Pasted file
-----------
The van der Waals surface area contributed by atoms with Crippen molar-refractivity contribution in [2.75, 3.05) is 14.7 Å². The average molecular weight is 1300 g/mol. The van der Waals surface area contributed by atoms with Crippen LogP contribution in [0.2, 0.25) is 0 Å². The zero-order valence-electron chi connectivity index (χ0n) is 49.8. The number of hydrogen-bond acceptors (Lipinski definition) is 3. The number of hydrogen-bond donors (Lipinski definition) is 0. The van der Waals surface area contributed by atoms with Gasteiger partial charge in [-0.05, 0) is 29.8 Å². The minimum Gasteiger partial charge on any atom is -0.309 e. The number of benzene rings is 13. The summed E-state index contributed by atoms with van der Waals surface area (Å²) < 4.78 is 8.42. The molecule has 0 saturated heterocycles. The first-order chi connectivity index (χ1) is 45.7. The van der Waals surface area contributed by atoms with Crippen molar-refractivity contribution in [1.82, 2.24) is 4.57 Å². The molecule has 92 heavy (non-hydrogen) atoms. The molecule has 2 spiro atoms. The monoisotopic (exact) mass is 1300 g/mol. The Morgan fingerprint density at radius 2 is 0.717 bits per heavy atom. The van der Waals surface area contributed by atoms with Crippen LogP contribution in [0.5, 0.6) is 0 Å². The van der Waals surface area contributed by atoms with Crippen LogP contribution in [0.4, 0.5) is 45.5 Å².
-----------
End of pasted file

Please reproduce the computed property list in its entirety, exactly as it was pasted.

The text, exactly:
The van der Waals surface area contributed by atoms with Crippen molar-refractivity contribution in [2.75, 3.05) is 14.7 Å². The average molecular weight is 1300 g/mol. The van der Waals surface area contributed by atoms with Crippen LogP contribution in [0.2, 0.25) is 0 Å². The zero-order valence-electron chi connectivity index (χ0n) is 49.8. The number of hydrogen-bond acceptors (Lipinski definition) is 3. The number of hydrogen-bond donors (Lipinski definition) is 0. The van der Waals surface area contributed by atoms with Gasteiger partial charge in [-0.05, 0) is 29.8 Å². The minimum Gasteiger partial charge on any atom is -0.309 e. The number of benzene rings is 13. The summed E-state index contributed by atoms with van der Waals surface area (Å²) < 4.78 is 8.42. The molecule has 0 saturated heterocycles. The first-order chi connectivity index (χ1) is 45.7. The van der Waals surface area contributed by atoms with Crippen molar-refractivity contribution in [1.82, 2.24) is 4.57 Å². The molecule has 92 heavy (non-hydrogen) atoms. The molecule has 2 spiro atoms. The monoisotopic (exact) mass is 1300 g/mol. The Morgan fingerprint density at radius 2 is 0.717 bits per heavy atom. The van der Waals surface area contributed by atoms with Crippen LogP contribution in [0.5, 0.6) is 0 Å². The van der Waals surface area contributed by atoms with Crippen LogP contribution in [0.4, 0.5) is 45.5 Å².